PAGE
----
Geo Week News

June 22, 2012

Shapeways lands $6.2m in new funding

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NEW YORK – Shapeways, the online service that allows artists to upload designs that consumers can order for 3D print on demand, announced this week a $6.2 million funding round, led by Lux Capital. Existing investors Union Square Ventures and Index Ventures also participated in the round.

Writing on the company’s blog, company co-founder and CEO Pete Weijmarshausen, said, “We plan to use these additional funds to help the Shapeways team grow and bring creative commerce and 3D printing to everyone.” He said there are now more than 6,000 designers who have uploaded their designs to the site, and more than one million products have been ordered by consumers, printed, and shipped by Shapeways.

The additional funding comes on the heels of an announcement late last year that the company is building out a production facility here in New York – what they call their “factory of the future” – to complement the company’s headquarters here. Originally, products were printed in a facility in Eindhoven, the Netherlands. The company hopes to keep shipping costs lower by having diverse printing facilities.

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This sculpture began with 123D Catch.

Shapeways now offers 30 different printing material options, including a new Elasto Plastic, which is the company’s first non-rigid material offering.

In a statement, Lux co-founder and managing partner Josh Wolfe was bullish on Shapeways’ future: “We seek investment opportunities to help turn technical breakthroughs into world-changing businesses,” he said, “and we see Shapeways at the forefront of bringing the magic of 3D printing to everyday consumers.”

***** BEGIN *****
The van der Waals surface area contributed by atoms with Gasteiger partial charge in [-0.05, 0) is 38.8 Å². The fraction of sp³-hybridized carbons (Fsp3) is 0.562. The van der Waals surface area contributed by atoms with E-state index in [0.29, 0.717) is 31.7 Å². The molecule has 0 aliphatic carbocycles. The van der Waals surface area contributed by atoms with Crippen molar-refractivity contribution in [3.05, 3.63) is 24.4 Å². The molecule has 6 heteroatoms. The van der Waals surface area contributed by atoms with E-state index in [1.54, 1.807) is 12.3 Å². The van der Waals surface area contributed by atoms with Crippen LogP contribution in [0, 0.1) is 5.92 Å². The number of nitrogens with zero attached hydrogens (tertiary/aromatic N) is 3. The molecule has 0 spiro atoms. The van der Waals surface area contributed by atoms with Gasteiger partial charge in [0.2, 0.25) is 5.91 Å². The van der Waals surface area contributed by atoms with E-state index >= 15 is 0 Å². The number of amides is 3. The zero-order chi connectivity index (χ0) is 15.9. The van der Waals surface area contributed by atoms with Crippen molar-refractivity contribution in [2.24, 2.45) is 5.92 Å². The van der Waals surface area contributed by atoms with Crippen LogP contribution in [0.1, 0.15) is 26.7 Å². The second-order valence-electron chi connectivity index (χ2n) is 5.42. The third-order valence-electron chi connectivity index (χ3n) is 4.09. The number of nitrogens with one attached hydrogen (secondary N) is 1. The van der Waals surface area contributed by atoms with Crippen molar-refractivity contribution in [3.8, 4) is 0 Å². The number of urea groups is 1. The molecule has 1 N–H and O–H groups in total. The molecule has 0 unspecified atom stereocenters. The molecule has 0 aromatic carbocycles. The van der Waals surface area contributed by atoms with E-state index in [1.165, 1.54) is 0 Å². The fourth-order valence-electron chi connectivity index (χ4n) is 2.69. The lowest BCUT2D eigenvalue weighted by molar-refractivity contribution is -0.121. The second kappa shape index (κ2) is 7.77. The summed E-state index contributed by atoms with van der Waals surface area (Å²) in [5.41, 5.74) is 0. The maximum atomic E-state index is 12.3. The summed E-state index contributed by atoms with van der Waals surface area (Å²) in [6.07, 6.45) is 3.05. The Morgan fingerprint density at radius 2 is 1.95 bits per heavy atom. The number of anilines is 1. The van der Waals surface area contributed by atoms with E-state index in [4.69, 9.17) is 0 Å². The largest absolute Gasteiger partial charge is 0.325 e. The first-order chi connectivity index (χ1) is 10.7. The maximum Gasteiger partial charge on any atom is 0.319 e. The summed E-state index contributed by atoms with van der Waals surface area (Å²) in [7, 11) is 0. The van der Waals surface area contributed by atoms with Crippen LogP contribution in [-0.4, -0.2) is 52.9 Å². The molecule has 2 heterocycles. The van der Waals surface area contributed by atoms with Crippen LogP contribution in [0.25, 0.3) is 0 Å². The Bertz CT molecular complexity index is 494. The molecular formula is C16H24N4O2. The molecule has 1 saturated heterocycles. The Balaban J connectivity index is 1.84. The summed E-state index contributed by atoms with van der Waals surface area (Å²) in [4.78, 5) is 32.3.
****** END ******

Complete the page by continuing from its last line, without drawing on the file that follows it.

Already, the worlds of Shapeways and 3D data capture are intersecting every day. It’s not difficult to find designs that are available for print created with 3D data capture. For example, this stone sculpture, which can be ordered for $40.66, was created using the free programs 123D Catch and Blender. This tea set was created by laser scanning diverse antique cups and saucers and then modifying them to create a like set.

You can even see that users are building nude models of real people using home scanners and loading them to Shapeways (it’s not for sale, though…).

For the time being, the vast majority of the designs uploaded are created from scratch using CAD programs, but this reporter feels it will be interesting to watch how designs begun with data capture grow in number.

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